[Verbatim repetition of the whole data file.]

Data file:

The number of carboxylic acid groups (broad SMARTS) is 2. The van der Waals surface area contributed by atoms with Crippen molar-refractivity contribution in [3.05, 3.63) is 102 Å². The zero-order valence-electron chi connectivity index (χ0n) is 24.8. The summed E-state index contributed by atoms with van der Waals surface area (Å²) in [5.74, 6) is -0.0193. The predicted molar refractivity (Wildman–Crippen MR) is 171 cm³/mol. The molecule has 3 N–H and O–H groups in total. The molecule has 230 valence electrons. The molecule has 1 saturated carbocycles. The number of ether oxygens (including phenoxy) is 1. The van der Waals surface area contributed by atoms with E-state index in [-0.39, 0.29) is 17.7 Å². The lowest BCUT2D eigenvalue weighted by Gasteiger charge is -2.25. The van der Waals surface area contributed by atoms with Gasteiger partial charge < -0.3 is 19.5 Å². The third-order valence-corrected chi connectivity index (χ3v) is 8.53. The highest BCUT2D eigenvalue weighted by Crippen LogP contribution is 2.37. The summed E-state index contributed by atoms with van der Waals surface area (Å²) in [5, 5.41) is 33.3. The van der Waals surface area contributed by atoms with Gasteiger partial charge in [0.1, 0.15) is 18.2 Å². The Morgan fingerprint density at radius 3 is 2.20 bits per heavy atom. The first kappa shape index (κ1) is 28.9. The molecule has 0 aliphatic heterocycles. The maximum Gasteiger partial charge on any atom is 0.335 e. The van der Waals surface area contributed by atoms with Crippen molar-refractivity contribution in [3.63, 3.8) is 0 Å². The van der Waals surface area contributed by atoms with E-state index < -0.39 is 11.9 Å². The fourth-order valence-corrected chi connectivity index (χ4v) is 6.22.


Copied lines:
The number of carboxylic acid groups (broad SMARTS) is 2. The van der Waals surface area contributed by atoms with Crippen molar-refractivity contribution in [3.05, 3.63) is 102 Å². The zero-order valence-electron chi connectivity index (χ0n) is 24.8. The summed E-state index contributed by atoms with van der Waals surface area (Å²) in [5.74, 6) is -0.0193. The predicted molar refractivity (Wildman–Crippen MR) is 171 cm³/mol. The molecule has 3 N–H and O–H groups in total. The molecule has 230 valence electrons. The molecule has 1 saturated carbocycles. The number of ether oxygens (including phenoxy) is 1. The van der Waals surface area contributed by atoms with E-state index in [-0.39, 0.29) is 17.7 Å². The lowest BCUT2D eigenvalue weighted by Gasteiger charge is -2.25. The van der Waals surface area contributed by atoms with Gasteiger partial charge < -0.3 is 19.5 Å². The third-order valence-corrected chi connectivity index (χ3v) is 8.53. The highest BCUT2D eigenvalue weighted by Crippen LogP contribution is 2.37. The summed E-state index contributed by atoms with van der Waals surface area (Å²) in [5, 5.41) is 33.3. The van der Waals surface area contributed by atoms with Gasteiger partial charge in [0.1, 0.15) is 18.2 Å². The Morgan fingerprint density at radius 3 is 2.20 bits per heavy atom. The first kappa shape index (κ1) is 28.9. The molecule has 0 aliphatic heterocycles. The maximum Gasteiger partial charge on any atom is 0.335 e. The van der Waals surface area contributed by atoms with Crippen molar-refractivity contribution in [3.63, 3.8) is 0 Å². The van der Waals surface area contributed by atoms with E-state index < -0.39 is 11.9 Å². The fourth-order valence-corrected chi connectivity index (χ4v) is 6.22.